At Advent we remind ourselves that once upon
a time there was despair, and we remember
hopelessness, for we were tethered to the law.
Errors came with penalties; forgiveness was a
hit-or-miss affair. We paid the price for lovelessness;
we died inside and knew not how we might revive
or where new life resided… and the promises of
Jesus Christ were just a rumor then, confusion in
the holy scriptures as to heaven, hell, and who
could earn salvation by obedience and birthright…
till one night there came a star, and who do you
suppose were chosen to perceive its consequence
but three nomadic Zoroastrians and scattered
shepherds—not the proud, the arrogant, or even
the religious. God implanted into humble hearts
the certainty that victory required not swords and
shields but purity. Freedom had arrived not on a
charger but an ass, not in a palace but a stable,
where the baby born of Mary slept unwitting in a
We’d do well to not forget the time of waiting, not
be careless of this annual anticipation, not dismiss
the lesson that began when shepherds and the
three wise men were chosen to behold Christ’s
coming, God with us, Emmanuel… lest we be
deceived into believing power emanates from
mighty arms instead of gentle spirits, guided by
compassion, mercy, holy love, firm faith to find our
peace on earth and life eternal in the indestructible
embrace of God.
Waiting, we are waiting, for the wonder of his birth—
the child sent down from Heaven bringing peace to all the earth;
the one who will teach happiness, kindness, humility;
the savior who would die for us and set our spirits free.
Singing, we are singing, for the child who is to come—
our hymns of gladness ringing as we hail the holy one.
We join the joyful chorus—angels, shepherds in the hills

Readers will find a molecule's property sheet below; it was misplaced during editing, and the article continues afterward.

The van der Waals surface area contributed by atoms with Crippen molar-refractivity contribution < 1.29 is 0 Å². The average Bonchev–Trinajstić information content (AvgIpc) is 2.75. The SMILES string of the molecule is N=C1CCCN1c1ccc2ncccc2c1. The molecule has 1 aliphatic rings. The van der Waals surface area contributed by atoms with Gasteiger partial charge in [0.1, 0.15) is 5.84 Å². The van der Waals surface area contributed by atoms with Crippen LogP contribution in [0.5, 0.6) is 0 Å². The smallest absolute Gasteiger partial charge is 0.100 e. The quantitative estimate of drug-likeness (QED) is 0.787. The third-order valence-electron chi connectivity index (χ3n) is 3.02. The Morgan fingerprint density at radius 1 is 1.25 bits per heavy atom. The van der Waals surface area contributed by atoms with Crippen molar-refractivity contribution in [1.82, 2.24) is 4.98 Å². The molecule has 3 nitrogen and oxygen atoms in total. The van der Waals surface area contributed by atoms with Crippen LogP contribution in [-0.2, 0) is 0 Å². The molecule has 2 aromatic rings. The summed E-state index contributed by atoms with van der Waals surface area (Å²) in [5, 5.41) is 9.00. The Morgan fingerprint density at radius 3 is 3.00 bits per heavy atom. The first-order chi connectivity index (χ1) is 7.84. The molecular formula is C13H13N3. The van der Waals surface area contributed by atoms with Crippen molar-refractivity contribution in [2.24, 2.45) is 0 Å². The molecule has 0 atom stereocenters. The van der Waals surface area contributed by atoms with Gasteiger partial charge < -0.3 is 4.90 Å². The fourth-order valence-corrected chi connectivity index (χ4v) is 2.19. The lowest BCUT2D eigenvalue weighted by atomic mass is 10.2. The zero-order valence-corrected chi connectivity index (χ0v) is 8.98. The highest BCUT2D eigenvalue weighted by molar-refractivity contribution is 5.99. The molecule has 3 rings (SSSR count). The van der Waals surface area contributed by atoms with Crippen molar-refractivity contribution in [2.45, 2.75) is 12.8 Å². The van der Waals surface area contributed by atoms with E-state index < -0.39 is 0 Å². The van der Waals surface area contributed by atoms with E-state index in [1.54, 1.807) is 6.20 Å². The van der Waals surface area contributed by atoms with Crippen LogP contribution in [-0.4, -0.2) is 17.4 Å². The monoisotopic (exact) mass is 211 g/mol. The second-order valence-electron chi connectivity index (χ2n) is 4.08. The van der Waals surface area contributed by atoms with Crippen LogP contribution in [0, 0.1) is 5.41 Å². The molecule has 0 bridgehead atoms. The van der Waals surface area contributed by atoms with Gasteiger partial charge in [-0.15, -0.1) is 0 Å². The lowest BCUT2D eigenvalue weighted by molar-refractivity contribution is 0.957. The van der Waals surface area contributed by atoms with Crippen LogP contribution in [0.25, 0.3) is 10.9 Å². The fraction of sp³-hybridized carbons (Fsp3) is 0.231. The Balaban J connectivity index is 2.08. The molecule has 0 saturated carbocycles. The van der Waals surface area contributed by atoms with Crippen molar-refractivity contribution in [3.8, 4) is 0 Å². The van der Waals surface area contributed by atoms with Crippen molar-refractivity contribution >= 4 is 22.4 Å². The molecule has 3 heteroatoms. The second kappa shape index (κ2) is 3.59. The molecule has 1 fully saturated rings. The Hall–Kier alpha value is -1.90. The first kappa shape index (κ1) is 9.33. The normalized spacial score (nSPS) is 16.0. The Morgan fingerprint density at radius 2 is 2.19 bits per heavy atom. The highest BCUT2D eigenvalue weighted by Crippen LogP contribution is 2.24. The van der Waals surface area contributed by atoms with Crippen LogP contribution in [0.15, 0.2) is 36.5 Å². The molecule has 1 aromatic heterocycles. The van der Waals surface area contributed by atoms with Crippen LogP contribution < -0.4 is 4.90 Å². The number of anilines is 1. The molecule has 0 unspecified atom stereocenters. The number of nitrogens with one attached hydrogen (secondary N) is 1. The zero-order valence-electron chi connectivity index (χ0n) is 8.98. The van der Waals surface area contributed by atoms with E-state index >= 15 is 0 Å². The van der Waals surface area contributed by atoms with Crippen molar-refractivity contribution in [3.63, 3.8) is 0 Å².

who gathered ‘neath his star on high, the star we follow still.
Journeying, we journey like the magi from afar
who like the lowly shepherds took direction from the star.
They knew the ancient prophecy whose time had come to pass.
We travel like the three wise men to know God’s child at last.
Praying, we are praying that we have the eyes to see
and ears to hear his message of salvation. May we be
as eager as the humble shepherds and the noble kings
to celebrate the baby’s birth and with the angels sing:
Alleluia! Amen. As the planet holds its breath.
This is the final battle, yielding vict’ry over death
by one child’s birth; the day is won, all glorious, all joy.
Now wait with us—his time is near—the little baby boy.
Photo: Mark Mallett
O Morning Star (Hymn)
O Morning Star, thou soon shall rise
attending dawn in eastern skies.
Draw then our eyes to thine ascent;
may we behold thee, innocent.
O Rose of Winter, blooming e’er,
thy foliage green, thy blossom fair,
thy seeds on many winds be blown
and in the humblest gardens sown.
O Savior, when at last we meet
thy gentle soul and wash thy feet,
heal thou the sick, lift up the poor,
and grant us peace forevermore.
Antonio da Correggio, The Nativity, c. 1529-1530
A tiny flame is all you need
to build a fire; a tiny seed
becomes a great and mighty tree;
a tiny babe, Divinity.
One little thought grows wings to fly
across the wide, unbroken sky.
One little child who wonders why
can change the world; and you and I
can take one step, and then one more,
until we climb, and then we soar.
A little breach becomes a door
to worlds no one has seen before.
The grandest things begin so small.
A tiny babe, the one we call
the Christ, will lift us when we fall,
for he was born to save us all.
The planet sighed, then held its breath,
while in the town of Bethlehem
a virgin bore a baby boy.
A star appeared, much brighter than